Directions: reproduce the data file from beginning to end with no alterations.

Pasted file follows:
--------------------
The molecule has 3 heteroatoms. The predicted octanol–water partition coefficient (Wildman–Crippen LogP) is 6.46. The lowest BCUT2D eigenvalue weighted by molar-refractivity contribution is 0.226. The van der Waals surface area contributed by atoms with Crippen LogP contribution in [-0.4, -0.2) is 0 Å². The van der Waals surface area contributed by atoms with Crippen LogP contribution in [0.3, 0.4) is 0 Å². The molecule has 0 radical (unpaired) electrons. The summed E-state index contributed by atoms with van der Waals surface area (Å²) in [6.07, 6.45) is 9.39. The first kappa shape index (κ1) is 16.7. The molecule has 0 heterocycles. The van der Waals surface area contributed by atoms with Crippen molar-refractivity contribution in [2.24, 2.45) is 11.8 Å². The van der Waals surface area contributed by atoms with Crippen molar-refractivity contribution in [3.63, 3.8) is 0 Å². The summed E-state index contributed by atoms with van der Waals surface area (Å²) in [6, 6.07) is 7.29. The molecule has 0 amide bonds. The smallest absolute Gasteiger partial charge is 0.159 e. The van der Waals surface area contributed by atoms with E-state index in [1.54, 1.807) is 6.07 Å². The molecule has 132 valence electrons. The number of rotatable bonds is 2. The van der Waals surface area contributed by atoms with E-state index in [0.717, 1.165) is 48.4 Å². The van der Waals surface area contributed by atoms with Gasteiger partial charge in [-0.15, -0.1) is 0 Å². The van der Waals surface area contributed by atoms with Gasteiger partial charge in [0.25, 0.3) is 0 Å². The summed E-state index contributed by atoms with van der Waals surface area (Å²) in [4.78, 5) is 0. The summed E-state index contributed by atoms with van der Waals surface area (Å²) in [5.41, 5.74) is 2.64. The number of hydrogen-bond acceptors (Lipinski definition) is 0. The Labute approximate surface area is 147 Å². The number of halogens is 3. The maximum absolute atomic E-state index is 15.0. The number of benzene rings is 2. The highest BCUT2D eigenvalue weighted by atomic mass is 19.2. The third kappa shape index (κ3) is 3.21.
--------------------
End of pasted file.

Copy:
The molecule has 3 heteroatoms. The predicted octanol–water partition coefficient (Wildman–Crippen LogP) is 6.46. The lowest BCUT2D eigenvalue weighted by molar-refractivity contribution is 0.226. The van der Waals surface area contributed by atoms with Crippen LogP contribution in [-0.4, -0.2) is 0 Å². The van der Waals surface area contributed by atoms with Crippen LogP contribution in [0.3, 0.4) is 0 Å². The molecule has 0 radical (unpaired) electrons. The summed E-state index contributed by atoms with van der Waals surface area (Å²) in [6.07, 6.45) is 9.39. The first kappa shape index (κ1) is 16.7. The molecule has 0 heterocycles. The van der Waals surface area contributed by atoms with Crippen molar-refractivity contribution in [2.24, 2.45) is 11.8 Å². The van der Waals surface area contributed by atoms with Crippen molar-refractivity contribution in [3.63, 3.8) is 0 Å². The summed E-state index contributed by atoms with van der Waals surface area (Å²) in [6, 6.07) is 7.29. The molecule has 0 amide bonds. The smallest absolute Gasteiger partial charge is 0.159 e. The van der Waals surface area contributed by atoms with E-state index in [1.54, 1.807) is 6.07 Å². The molecule has 132 valence electrons. The number of rotatable bonds is 2. The van der Waals surface area contributed by atoms with E-state index in [0.717, 1.165) is 48.4 Å². The van der Waals surface area contributed by atoms with Gasteiger partial charge in [-0.15, -0.1) is 0 Å². The van der Waals surface area contributed by atoms with Gasteiger partial charge in [0.25, 0.3) is 0 Å². The summed E-state index contributed by atoms with van der Waals surface area (Å²) in [4.78, 5) is 0. The summed E-state index contributed by atoms with van der Waals surface area (Å²) in [5.41, 5.74) is 2.64. The number of hydrogen-bond acceptors (Lipinski definition) is 0. The Labute approximate surface area is 147 Å². The number of halogens is 3. The maximum absolute atomic E-state index is 15.0. The number of benzene rings is 2. The highest BCUT2D eigenvalue weighted by atomic mass is 19.2. The third kappa shape index (κ3) is 3.21.